Before I took my current position as Executive Director of the Law Commission of Ontario, I was writing an article on reconciling religious practices with what I (and many others) perceive to be dominant Canadian values (such as equality). I decided that discretion is the better part of valour and put it aside, with some considerable regret. Simon Fodden’s post about the UN’s resolution to combat defamation against religion took me back to it, though.
Both at a global and domestic level (and, of course, as they interact) how religious belief is recognized and respected, while still maintaining a commitment to some core values (these will be disputed, I know) is one of our biggest challenges in law and practice. It will be, increasingly, an issue for the Supreme Court of Canada and I believe it will be harder for the Court to maintain its current approach which is more or less to take assertions about the requirements based on religious belief at face value, the view of a bare majority in Amselem.
Reconciling various rights guaranteed by the Canadian Charter of Rights and Freedoms isn’t easy (freedom of expression and equality are two other core values that can “clash”), but it is necessary. We have evolved into a relatively complex society, one that has developed in many respects a high degree of (sometimes) tolerance for and, on our best days, appreciation of difference and for which we require a high tolerance for ambiguity.
In liberal democracies, we have evolved our freedoms so that they are bound to rub up against each other. Freedom of religion, for example, really developed because wiser heads realized that it was wrong to deny adherents of non-majority religions the right to hold political office, to teach in public schools, to place religious quotas on attendance at medical school and so on, or to treat people harshly, even put them to death, for their religious beliefs and practices.
Now we have a rather more nuanced approach, recognizing that full participation in society requires that people not be forced to make choices between practising their religion and, for example, earning an income. Inevitably, this has two consequences in particular: the first is that individuals are allowed to do things or are not required to do things for religious reasons that people who cannot make a religious claim cannot do or are required to do, regardless of how they might feel about it or how much they might be otherwise inconvenienced; and the second is that persons with religious beliefs and practices that are contrary to dominant values claim their beliefs and practices should supercede those dominant values.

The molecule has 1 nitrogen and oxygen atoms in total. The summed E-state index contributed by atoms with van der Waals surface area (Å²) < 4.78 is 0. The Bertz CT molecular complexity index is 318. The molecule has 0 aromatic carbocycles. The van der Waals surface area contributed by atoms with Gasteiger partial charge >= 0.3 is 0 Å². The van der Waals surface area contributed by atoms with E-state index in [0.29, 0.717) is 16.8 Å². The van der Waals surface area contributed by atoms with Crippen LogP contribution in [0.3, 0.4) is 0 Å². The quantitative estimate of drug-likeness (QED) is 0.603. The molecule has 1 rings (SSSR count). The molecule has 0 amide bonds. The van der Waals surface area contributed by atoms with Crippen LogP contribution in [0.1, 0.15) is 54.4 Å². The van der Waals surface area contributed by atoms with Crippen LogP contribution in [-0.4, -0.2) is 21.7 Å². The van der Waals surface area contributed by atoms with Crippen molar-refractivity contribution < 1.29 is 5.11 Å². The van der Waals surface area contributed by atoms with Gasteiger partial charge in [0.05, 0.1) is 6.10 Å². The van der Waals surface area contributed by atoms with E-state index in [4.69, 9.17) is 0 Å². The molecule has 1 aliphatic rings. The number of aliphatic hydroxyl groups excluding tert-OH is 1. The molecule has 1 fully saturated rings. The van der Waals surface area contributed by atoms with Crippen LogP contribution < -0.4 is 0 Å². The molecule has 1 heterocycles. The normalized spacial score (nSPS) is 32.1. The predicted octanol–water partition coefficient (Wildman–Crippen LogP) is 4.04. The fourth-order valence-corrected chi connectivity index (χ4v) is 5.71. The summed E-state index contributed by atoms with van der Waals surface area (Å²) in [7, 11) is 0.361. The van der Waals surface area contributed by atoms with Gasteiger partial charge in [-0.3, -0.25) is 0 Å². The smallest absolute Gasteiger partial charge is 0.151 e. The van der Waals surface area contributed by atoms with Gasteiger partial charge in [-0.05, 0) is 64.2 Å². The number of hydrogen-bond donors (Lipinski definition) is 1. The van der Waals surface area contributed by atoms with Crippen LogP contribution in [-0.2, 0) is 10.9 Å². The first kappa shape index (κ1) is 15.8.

Law is a blunt instrument for dealing with these issues in their more nuanced variety: what are the dominant values? or more to the point, how are they interpreted? how can we take into account minority and majority views within the same religion in reconciling rights? and who is really equipped to do this? There are those who argue that courts are unable to address these issues because they operate on principles of liberal rationality, while these claims are based on “irrational” considerations, that is, considerations of faith, and the two do not mix well. When does freedom of expression become expression of hatred? when does religious practice deny equality? when does freedom of expression reflect a commitment to inequality? how do we figure these questions out in a climate of openness and not one of fear and suspicion (circumstances that lend themselves to bad decisions generally). While we may be concentrating on our economic woes, we can’t forget that how we address these issues still remains a major test and challenge of how Canada defines itself.
(Sorry, Simon, I know you didn’t mean your post to give rise to this topic.)